Mom and I speak a lot. This is the younger of her two boys, and she has already gone through the process of having her older son diagnosed and supported in school. So this isn’t new for her and she is very open and willing to discuss the challenges. She is both sympathetic and supportive, recognizing that the teacher is doing her best to support her son.

The Power of Yet to Advance Inclusion

If you have done any reading or learning in the area of mindset, you know that the word “yet” can be a powerful game changer. It can help move from a fixed mindset to a growth mindset. 
The Power of Yet to Advance Inclusion; Removing the Stumbling Block
The concept is simple:

Help students change from saying and thinking “I can’t” to believing “I can’t yet.”

Shift them from “I don’t get it” to “I don’t get it yet.”

Push them from “I don’t know” to “I don’t know yet.”

And encourage them to abandon “This doesn’t work” for “This doesn’t work yet.”

How Do We Widen the Net of Inclusion?

How do we widen the net of inclusion? Removing the Stumbling Block

I had an interesting exchange with the social media/communications manager of an organization almost solely dedicated to the advancement of inclusion for individuals with disabilities in Jewish life.  He was pulling together a “best of” article to highlight posts from Jewish Disability Awareness and Inclusion Month. (Of course I was more than pleased to share a couple of my own). I commented that I was pleased to see that there so many articles written. His reply, “Yes, but they always seem to come from the same people and the same sources. How do we widen the net?”

Don't Use Inclusion as an Excuse for Bad Behavior

One of the things I do as a disability inclusion consultant is coach organizations and their staff as they work to become more inclusive. One of the most significant ways to accomplish this is to reframe both the way we think about certain situations and the language we use when talking about those situations.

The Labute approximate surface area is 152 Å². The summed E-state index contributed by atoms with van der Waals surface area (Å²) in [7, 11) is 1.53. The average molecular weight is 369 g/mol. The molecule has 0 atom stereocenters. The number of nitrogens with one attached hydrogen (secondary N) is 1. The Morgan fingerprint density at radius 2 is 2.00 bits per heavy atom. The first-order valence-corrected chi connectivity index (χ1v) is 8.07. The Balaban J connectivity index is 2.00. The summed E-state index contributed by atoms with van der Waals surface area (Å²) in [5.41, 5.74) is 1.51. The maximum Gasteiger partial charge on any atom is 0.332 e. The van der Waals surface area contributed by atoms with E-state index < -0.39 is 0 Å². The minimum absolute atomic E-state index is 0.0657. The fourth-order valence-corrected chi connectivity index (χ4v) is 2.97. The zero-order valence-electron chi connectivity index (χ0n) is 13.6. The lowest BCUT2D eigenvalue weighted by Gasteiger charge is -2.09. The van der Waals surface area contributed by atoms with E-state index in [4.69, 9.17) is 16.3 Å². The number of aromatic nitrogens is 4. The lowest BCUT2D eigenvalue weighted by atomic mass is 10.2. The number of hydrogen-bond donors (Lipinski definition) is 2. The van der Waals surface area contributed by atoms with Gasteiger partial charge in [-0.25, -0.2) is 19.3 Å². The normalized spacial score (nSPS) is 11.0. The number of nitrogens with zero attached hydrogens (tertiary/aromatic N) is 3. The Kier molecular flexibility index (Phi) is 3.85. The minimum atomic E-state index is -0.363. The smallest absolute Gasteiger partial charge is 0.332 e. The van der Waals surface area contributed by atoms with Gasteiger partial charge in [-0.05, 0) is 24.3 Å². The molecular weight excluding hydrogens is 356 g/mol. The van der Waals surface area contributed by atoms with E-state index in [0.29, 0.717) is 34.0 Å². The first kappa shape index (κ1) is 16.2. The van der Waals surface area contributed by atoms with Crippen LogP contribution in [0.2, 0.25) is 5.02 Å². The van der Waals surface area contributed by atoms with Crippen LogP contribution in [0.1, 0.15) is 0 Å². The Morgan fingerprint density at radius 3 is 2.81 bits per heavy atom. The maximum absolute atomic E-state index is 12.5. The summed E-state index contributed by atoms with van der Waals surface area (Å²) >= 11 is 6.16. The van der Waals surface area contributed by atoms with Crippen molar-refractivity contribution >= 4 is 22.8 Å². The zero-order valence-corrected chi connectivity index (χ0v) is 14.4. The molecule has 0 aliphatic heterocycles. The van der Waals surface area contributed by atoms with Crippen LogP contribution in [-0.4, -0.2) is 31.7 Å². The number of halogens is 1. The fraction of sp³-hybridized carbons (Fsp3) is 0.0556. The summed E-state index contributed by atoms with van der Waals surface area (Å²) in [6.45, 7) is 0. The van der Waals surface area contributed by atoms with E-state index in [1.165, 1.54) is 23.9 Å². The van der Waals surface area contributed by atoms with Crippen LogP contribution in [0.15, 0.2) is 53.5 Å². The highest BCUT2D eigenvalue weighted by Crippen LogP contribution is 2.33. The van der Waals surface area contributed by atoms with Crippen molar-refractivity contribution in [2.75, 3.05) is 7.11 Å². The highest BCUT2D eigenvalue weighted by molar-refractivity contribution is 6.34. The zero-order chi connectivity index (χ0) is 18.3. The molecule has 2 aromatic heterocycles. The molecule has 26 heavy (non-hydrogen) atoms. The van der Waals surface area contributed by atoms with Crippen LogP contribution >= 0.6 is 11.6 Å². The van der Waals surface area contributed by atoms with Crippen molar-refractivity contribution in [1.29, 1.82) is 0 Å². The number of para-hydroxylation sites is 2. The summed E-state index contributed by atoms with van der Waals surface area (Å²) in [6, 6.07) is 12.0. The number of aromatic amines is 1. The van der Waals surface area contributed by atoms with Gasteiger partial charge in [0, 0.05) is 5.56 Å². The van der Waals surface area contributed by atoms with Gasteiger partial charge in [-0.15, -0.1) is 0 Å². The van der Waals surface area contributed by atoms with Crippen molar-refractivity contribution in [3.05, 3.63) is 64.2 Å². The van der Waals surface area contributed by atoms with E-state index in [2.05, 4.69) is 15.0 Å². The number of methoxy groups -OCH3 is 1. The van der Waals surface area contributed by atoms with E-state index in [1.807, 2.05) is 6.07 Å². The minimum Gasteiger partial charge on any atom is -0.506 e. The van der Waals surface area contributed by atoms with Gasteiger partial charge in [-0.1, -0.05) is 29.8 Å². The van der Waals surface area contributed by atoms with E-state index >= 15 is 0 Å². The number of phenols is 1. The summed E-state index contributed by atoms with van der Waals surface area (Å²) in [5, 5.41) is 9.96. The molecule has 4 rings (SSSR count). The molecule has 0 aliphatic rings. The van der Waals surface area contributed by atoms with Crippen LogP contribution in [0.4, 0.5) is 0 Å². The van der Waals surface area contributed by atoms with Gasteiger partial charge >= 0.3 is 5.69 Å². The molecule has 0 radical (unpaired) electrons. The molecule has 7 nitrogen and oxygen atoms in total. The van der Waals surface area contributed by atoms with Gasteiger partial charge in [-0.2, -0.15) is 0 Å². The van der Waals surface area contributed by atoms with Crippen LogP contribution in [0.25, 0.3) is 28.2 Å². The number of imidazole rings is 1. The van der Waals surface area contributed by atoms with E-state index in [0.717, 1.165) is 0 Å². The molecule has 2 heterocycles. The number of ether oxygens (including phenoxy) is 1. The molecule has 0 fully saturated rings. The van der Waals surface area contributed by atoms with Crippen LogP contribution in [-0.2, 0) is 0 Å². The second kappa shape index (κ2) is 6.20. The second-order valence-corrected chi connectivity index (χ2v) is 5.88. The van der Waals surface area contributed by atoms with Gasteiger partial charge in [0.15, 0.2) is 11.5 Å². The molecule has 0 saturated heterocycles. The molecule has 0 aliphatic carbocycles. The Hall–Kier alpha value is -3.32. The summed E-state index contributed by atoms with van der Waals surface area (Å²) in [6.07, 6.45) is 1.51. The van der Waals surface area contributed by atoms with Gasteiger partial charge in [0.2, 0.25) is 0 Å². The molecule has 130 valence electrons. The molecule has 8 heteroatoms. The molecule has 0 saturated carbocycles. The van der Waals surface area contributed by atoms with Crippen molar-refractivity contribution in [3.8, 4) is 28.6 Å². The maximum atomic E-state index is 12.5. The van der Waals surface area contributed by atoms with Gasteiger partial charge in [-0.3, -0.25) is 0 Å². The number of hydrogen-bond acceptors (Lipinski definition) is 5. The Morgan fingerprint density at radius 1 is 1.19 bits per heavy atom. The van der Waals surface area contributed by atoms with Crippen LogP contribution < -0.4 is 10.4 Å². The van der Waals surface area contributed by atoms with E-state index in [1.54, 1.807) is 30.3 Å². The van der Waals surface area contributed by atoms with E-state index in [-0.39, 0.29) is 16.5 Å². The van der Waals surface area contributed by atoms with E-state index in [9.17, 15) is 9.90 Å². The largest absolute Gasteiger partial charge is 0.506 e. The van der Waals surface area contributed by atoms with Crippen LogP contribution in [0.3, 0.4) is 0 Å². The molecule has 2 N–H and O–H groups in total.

Inclusion Is Not an Excuse for Bad Behavior; Removing the Stumbling Block

Here’s a perfect example:

An Inclusion Coordinator recently asked me the following question, “How do you explain to a parent that their kid was hit, bit, touched by a kid with a disability and explain why we let them [the child with a disability] attend camp? Also, do we explain to parents, before camp starts, that we are an inclusion camp (says this on our brochure) and behaviors may occur? Specifically we have kids with shadows who are included and as great and trained as those shadows are, there is the unexpected behavior.”

How Will You Move Inclusion Forward?

Faith is taking the first step, MLK; Removing the Stumbling Block

We have reached the end of another Jewish Disability Awareness and Inclusion Month. 

I always find myself thinking that true inclusion is the work of every day, not the work of one month. Opening the doors to ALL is not something we do once in a while. It must be the very fabric of who we are every day.

Max and Wayne: Reflections of Shabbat

With commitment, anything is possible; Removing the Stumbling Block

I was recently reminded of the value of sharing stories to help inspire and encourage others to take steps toward living their inclusive values. Each of us is a work in progress and I appreciate opportunities to reflect on my own growth as an inclusive educator. So it is with fondness that I return to this story of a teen retreat.